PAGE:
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Nice, France’s fifth largest city, conjures up images of sunny days on pebbled beaches, pizzas, socca, olive oil, pan bagnats, ice cream and delicious local specialities. It’s a melting-pot of nationalities, styles and gastronomy, a vibrant bustling town living to the tempo of its cosmopolitan population. Here’s where “Belle Epoque” architecture happily blends with contemporary chic as Nice celebrates 150 years since it became part of France.
The Promenade des Anglais, Nice’s palm-tree-lined boulevard, bordering the azur blue Mediterranean, stretches the length of the city, edged with luxury hotels, a casino, a museum and bistrot, bars and brasseries. “The Prom” was built by the English in the 19th century as a boardwalk for healthy strolls by the sea. Today it’s evolved from its original role and is a space to power-walk, jog, bike, steal a French kiss, roller-blade or simply sit and watch the “Matisse” landscape come to life. The blue horizon is dotted with billowing sails, mega-yachts and water and wakeboard skiers.
The five-star Hotel Negresco is visible as you leave Nice airport (10 minutes from the city). Built by Henri Negrescu in 1912, its perky pink domes, legend has it, modelled on Mata Hari’s breasts, are a city landmark. Over the years the hotel had its ups and downs and in 1957 was bought by the Augier family. Madame Jeanne Augier, at 86, still owns the hotel and recently supervised a 14 million euro transformation, closing the hotel for six months. All regardless of the fact that when she dies a foundation has been established that will see the Negresco and Madame Augier’s remaining property portfolio bequeathed to the benefit of homeless and unwanted animals and people. Not only will it serve a greater good but the authenticity and soul of the hotel will remain intact and, most important for Madame Augier, French.
Is the woman barking mad? Will the newly decorated halls and suites echo with the noise of a thousand happy hounds just like the 2009 movie Hotel for Dogs?
Whatever, there’s still time to NetJet to Nice and snag one of the 94 rooms and 31 suites in the steps of Elton John, Michael Jackson (Suite 120) King Abdallah and Queen Rania of Jordan, Clint Eastwood, The Rolling Stones, Lou Reed, Sir Paul McCartney & Co. Book one of the 11 brand new super-indulgent Executive Suites located on the 5th floor, accessed by privte lift. Expect state of the art facilities, a VIP lounge and private dining area.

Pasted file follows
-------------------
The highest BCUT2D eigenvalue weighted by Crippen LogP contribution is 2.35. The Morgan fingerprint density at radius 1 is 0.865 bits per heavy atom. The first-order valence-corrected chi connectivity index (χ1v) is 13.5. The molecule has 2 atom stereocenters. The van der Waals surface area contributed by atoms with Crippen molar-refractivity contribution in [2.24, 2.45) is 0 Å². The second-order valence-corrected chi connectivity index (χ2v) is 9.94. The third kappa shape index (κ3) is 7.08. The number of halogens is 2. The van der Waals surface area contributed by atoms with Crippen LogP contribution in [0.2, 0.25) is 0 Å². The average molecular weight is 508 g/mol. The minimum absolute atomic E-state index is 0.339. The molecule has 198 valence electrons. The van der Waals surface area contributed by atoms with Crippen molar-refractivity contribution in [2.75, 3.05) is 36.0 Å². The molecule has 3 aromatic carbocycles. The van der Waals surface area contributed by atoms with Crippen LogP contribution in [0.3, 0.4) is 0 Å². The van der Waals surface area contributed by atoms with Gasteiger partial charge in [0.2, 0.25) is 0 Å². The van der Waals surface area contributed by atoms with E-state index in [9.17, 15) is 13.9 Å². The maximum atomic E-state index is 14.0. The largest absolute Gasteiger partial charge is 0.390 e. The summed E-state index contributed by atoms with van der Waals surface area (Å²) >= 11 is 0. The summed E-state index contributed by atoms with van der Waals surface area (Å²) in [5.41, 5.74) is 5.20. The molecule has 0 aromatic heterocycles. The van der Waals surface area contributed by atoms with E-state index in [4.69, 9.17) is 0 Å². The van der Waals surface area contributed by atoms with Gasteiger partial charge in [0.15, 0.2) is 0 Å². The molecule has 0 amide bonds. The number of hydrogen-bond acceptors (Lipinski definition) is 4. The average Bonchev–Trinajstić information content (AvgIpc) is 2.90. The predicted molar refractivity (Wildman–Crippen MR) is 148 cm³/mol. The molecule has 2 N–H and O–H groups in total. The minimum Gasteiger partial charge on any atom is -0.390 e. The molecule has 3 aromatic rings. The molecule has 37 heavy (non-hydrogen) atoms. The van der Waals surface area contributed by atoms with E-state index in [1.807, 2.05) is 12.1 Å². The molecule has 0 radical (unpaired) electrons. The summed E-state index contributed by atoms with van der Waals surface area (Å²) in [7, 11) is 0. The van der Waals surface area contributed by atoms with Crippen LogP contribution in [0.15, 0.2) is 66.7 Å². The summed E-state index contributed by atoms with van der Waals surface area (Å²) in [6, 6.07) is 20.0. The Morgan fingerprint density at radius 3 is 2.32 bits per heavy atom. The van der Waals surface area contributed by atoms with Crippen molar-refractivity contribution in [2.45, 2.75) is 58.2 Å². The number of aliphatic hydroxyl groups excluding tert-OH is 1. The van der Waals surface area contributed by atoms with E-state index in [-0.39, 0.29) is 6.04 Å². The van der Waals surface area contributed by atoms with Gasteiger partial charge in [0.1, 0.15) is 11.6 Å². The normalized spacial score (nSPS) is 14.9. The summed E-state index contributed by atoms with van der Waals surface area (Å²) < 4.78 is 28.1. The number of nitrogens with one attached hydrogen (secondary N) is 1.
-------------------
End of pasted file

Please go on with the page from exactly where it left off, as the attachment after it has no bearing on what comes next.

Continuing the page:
Still time to ignore the private lift and discover the five floors stuffed with precious works of art and outsize sculptures. To gaze up from the Salon Royal at the newly restored Gustave Eiffel glass dome and at the sparkling Baccarat chandelier, originally ordered by Czar Nicholas 11 for the Kremlin but, due to the revolution, still in France. The building works were supervised by Nice’s “Iron Ladies”, Madame Augier, working in close collaboration with the architects of Bâtiments de France and Madame Nicole Spitz, Negresco’s longtime Director General.
Still time to be saluted by liveried flunkies and reception staff outfitted by Pierre Cardin. And of course to taste the superb cuisine and wines at Le Chantecler Michelin-Star restaurant, or La Rotonde, with funky fun-fair decor, where young chef Jean-Denis Rieubland is inspired not only by August Escoffier but also by the incredible bounty of Provence.
If you’re looking for ultra modern bling, the Negresco’s probably not for you. There’s no spa, but the concierge will arrange massage, hairdressing, personal trainers, even a tour of the hotel, in a flash. If you’re looking to discover a fascinating part of French history and heritage, this palace is for you, because you’re worth it.
37 Promenade des Anglais, Nice
T: + 33 (0) 4 93 16 64 00
Rooms and suites from 290-590€
Restaurant Chantecler – Menus: 90/130€
A La Carte: 86/178€ + wine
Restaurant La Rotonde Menu 32€ + A La Carte
Animals, dogs and cats 17€ per night
Meanwhile in London, Buckingham Palace Café launched this week, but don’t expect to be served on the best Spode china; they’re doing classy cardboard blue plates and cups marked “Garden Café, Buckingham Palace”. The café, located on the West terrace, with views over 40 acres of royal gardens, is open to anyone paying the £17 Palace entrance fee. Expect traditional scones, jam, cream and Sandringham pressed apple juice, Greek salads, bagels and strawberry and cream cakes to go with your Buck House bevvy of choice.
If you’re coming to France (or for that matter anywhere) you can reserve your hotel here. To rent a car, Bonjour Paris recommends Auto Europe.With their exclusive selection of handmade French chocolates, zChocolat will redefine what you consider to be chocolate.